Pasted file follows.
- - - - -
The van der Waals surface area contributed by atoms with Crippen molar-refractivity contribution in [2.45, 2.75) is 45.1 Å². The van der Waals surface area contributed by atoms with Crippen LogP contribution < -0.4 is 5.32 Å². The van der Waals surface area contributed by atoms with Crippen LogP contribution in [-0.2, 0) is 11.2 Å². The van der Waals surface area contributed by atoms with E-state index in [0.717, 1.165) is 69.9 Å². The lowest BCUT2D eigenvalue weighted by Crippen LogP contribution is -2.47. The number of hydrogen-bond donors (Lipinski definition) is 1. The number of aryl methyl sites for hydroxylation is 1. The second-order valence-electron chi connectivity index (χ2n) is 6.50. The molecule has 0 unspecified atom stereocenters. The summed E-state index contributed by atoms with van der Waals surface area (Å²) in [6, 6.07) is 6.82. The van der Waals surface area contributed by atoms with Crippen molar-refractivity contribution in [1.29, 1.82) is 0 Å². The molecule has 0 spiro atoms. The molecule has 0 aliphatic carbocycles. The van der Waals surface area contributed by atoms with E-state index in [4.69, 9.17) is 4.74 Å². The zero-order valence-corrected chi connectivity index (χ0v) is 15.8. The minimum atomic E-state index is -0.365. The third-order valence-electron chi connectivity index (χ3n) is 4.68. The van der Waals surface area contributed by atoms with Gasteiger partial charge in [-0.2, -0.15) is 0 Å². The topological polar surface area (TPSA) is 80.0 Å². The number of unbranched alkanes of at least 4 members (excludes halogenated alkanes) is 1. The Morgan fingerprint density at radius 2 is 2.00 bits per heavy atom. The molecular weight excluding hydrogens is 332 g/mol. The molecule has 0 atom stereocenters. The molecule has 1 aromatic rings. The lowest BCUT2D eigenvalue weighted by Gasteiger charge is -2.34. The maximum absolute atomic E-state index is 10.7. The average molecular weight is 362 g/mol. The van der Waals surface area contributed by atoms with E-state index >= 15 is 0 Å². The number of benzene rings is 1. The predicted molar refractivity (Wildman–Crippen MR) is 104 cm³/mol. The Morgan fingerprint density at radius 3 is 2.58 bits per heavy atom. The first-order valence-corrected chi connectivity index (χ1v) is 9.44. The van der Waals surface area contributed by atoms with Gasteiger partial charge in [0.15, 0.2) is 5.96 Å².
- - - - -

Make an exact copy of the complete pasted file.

The van der Waals surface area contributed by atoms with Crippen molar-refractivity contribution in [2.45, 2.75) is 45.1 Å². The van der Waals surface area contributed by atoms with Crippen LogP contribution < -0.4 is 5.32 Å². The van der Waals surface area contributed by atoms with Crippen LogP contribution in [-0.2, 0) is 11.2 Å². The van der Waals surface area contributed by atoms with E-state index in [0.717, 1.165) is 69.9 Å². The lowest BCUT2D eigenvalue weighted by Crippen LogP contribution is -2.47. The number of hydrogen-bond donors (Lipinski definition) is 1. The number of aryl methyl sites for hydroxylation is 1. The second-order valence-electron chi connectivity index (χ2n) is 6.50. The molecule has 0 unspecified atom stereocenters. The summed E-state index contributed by atoms with van der Waals surface area (Å²) in [6, 6.07) is 6.82. The van der Waals surface area contributed by atoms with Crippen molar-refractivity contribution in [1.29, 1.82) is 0 Å². The molecule has 0 spiro atoms. The molecule has 0 aliphatic carbocycles. The van der Waals surface area contributed by atoms with E-state index in [4.69, 9.17) is 4.74 Å². The zero-order valence-corrected chi connectivity index (χ0v) is 15.8. The minimum atomic E-state index is -0.365. The third-order valence-electron chi connectivity index (χ3n) is 4.68. The van der Waals surface area contributed by atoms with Gasteiger partial charge in [-0.2, -0.15) is 0 Å². The topological polar surface area (TPSA) is 80.0 Å². The number of unbranched alkanes of at least 4 members (excludes halogenated alkanes) is 1. The Morgan fingerprint density at radius 2 is 2.00 bits per heavy atom. The molecular weight excluding hydrogens is 332 g/mol. The molecule has 0 atom stereocenters. The molecule has 1 aromatic rings. The lowest BCUT2D eigenvalue weighted by Gasteiger charge is -2.34. The maximum absolute atomic E-state index is 10.7. The average molecular weight is 362 g/mol. The van der Waals surface area contributed by atoms with E-state index >= 15 is 0 Å². The number of benzene rings is 1. The predicted molar refractivity (Wildman–Crippen MR) is 104 cm³/mol. The Morgan fingerprint density at radius 3 is 2.58 bits per heavy atom. The first-order valence-corrected chi connectivity index (χ1v) is 9.44. The van der Waals surface area contributed by atoms with Gasteiger partial charge in [0.15, 0.2) is 5.96 Å².